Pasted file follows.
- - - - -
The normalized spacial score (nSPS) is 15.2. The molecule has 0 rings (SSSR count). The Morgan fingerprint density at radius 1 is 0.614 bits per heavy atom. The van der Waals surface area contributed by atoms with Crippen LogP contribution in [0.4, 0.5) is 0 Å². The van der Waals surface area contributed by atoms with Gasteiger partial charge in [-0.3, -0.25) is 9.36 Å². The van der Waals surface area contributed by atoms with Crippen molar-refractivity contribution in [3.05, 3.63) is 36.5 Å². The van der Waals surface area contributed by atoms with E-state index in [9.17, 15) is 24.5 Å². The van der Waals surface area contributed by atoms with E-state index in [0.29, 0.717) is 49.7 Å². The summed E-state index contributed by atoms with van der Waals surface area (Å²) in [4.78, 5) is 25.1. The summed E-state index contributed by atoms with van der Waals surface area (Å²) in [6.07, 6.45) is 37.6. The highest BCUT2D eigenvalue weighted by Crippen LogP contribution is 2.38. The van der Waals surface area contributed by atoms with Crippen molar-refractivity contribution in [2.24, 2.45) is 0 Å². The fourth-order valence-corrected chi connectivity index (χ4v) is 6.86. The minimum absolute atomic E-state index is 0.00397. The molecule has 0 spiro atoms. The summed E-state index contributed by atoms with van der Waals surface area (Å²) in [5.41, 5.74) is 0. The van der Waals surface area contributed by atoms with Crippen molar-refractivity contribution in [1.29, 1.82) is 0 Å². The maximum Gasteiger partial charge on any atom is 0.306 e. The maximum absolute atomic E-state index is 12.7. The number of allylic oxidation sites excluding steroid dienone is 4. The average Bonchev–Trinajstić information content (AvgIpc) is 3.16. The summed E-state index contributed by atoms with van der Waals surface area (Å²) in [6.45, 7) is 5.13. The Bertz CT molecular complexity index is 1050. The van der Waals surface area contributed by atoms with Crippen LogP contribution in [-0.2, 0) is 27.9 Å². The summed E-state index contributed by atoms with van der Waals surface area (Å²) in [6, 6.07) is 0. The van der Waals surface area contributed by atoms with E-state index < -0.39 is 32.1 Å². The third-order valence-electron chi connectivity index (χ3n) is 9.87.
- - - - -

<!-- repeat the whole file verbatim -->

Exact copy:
The normalized spacial score (nSPS) is 15.2. The molecule has 0 rings (SSSR count). The Morgan fingerprint density at radius 1 is 0.614 bits per heavy atom. The van der Waals surface area contributed by atoms with Crippen LogP contribution in [0.4, 0.5) is 0 Å². The van der Waals surface area contributed by atoms with Gasteiger partial charge in [-0.3, -0.25) is 9.36 Å². The van der Waals surface area contributed by atoms with Crippen molar-refractivity contribution in [3.05, 3.63) is 36.5 Å². The van der Waals surface area contributed by atoms with E-state index in [9.17, 15) is 24.5 Å². The van der Waals surface area contributed by atoms with E-state index in [0.29, 0.717) is 49.7 Å². The summed E-state index contributed by atoms with van der Waals surface area (Å²) in [4.78, 5) is 25.1. The summed E-state index contributed by atoms with van der Waals surface area (Å²) in [6.07, 6.45) is 37.6. The highest BCUT2D eigenvalue weighted by Crippen LogP contribution is 2.38. The van der Waals surface area contributed by atoms with Crippen molar-refractivity contribution in [2.24, 2.45) is 0 Å². The fourth-order valence-corrected chi connectivity index (χ4v) is 6.86. The minimum absolute atomic E-state index is 0.00397. The molecule has 0 spiro atoms. The summed E-state index contributed by atoms with van der Waals surface area (Å²) in [5.41, 5.74) is 0. The van der Waals surface area contributed by atoms with Crippen molar-refractivity contribution in [1.29, 1.82) is 0 Å². The maximum Gasteiger partial charge on any atom is 0.306 e. The maximum absolute atomic E-state index is 12.7. The number of allylic oxidation sites excluding steroid dienone is 4. The average Bonchev–Trinajstić information content (AvgIpc) is 3.16. The summed E-state index contributed by atoms with van der Waals surface area (Å²) in [6.45, 7) is 5.13. The Bertz CT molecular complexity index is 1050. The van der Waals surface area contributed by atoms with Crippen LogP contribution in [-0.2, 0) is 27.9 Å². The summed E-state index contributed by atoms with van der Waals surface area (Å²) in [6, 6.07) is 0. The van der Waals surface area contributed by atoms with E-state index < -0.39 is 32.1 Å². The third-order valence-electron chi connectivity index (χ3n) is 9.87.